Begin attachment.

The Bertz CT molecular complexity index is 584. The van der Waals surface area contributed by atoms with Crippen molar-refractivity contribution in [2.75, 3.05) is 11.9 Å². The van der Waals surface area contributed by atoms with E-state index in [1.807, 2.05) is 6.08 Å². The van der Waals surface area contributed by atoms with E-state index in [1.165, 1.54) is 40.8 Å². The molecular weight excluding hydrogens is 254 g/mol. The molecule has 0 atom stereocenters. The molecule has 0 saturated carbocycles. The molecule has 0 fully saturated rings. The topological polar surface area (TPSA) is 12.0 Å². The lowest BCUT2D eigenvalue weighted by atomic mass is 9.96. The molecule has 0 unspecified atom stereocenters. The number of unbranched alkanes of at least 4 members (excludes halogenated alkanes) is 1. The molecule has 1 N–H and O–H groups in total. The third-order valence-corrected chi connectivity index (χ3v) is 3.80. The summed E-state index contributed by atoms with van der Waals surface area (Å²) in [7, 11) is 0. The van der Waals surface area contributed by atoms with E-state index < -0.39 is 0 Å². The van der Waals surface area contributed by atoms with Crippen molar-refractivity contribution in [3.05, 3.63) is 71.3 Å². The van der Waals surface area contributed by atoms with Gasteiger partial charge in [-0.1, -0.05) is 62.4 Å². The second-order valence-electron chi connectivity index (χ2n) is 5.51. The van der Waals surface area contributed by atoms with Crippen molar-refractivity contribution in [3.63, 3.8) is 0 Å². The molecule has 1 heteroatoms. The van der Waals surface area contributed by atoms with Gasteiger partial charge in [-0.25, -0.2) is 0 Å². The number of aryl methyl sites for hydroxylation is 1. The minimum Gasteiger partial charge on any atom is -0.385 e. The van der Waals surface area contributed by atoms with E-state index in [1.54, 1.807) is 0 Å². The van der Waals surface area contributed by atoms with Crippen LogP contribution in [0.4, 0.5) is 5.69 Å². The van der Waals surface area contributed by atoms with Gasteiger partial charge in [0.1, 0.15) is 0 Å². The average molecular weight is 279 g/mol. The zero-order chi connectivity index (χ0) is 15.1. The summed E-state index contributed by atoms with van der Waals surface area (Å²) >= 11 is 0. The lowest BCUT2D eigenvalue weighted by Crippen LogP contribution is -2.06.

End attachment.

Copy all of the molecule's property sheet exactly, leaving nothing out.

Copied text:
The Bertz CT molecular complexity index is 584. The van der Waals surface area contributed by atoms with Crippen molar-refractivity contribution in [2.75, 3.05) is 11.9 Å². The van der Waals surface area contributed by atoms with E-state index in [1.807, 2.05) is 6.08 Å². The van der Waals surface area contributed by atoms with E-state index in [1.165, 1.54) is 40.8 Å². The molecular weight excluding hydrogens is 254 g/mol. The molecule has 0 atom stereocenters. The molecule has 0 saturated carbocycles. The molecule has 0 fully saturated rings. The topological polar surface area (TPSA) is 12.0 Å². The lowest BCUT2D eigenvalue weighted by atomic mass is 9.96. The molecule has 0 unspecified atom stereocenters. The number of unbranched alkanes of at least 4 members (excludes halogenated alkanes) is 1. The molecule has 1 N–H and O–H groups in total. The third-order valence-corrected chi connectivity index (χ3v) is 3.80. The summed E-state index contributed by atoms with van der Waals surface area (Å²) in [7, 11) is 0. The van der Waals surface area contributed by atoms with E-state index < -0.39 is 0 Å². The van der Waals surface area contributed by atoms with Crippen molar-refractivity contribution in [3.05, 3.63) is 71.3 Å². The van der Waals surface area contributed by atoms with Gasteiger partial charge in [-0.1, -0.05) is 62.4 Å². The second-order valence-electron chi connectivity index (χ2n) is 5.51. The van der Waals surface area contributed by atoms with Crippen molar-refractivity contribution in [3.63, 3.8) is 0 Å². The molecule has 1 heteroatoms. The van der Waals surface area contributed by atoms with Gasteiger partial charge in [-0.25, -0.2) is 0 Å². The number of aryl methyl sites for hydroxylation is 1. The minimum Gasteiger partial charge on any atom is -0.385 e. The van der Waals surface area contributed by atoms with E-state index in [1.54, 1.807) is 0 Å². The van der Waals surface area contributed by atoms with Crippen LogP contribution in [0.4, 0.5) is 5.69 Å². The van der Waals surface area contributed by atoms with Gasteiger partial charge in [0.1, 0.15) is 0 Å². The average molecular weight is 279 g/mol. The zero-order chi connectivity index (χ0) is 15.1. The summed E-state index contributed by atoms with van der Waals surface area (Å²) >= 11 is 0. The lowest BCUT2D eigenvalue weighted by Crippen LogP contribution is -2.06.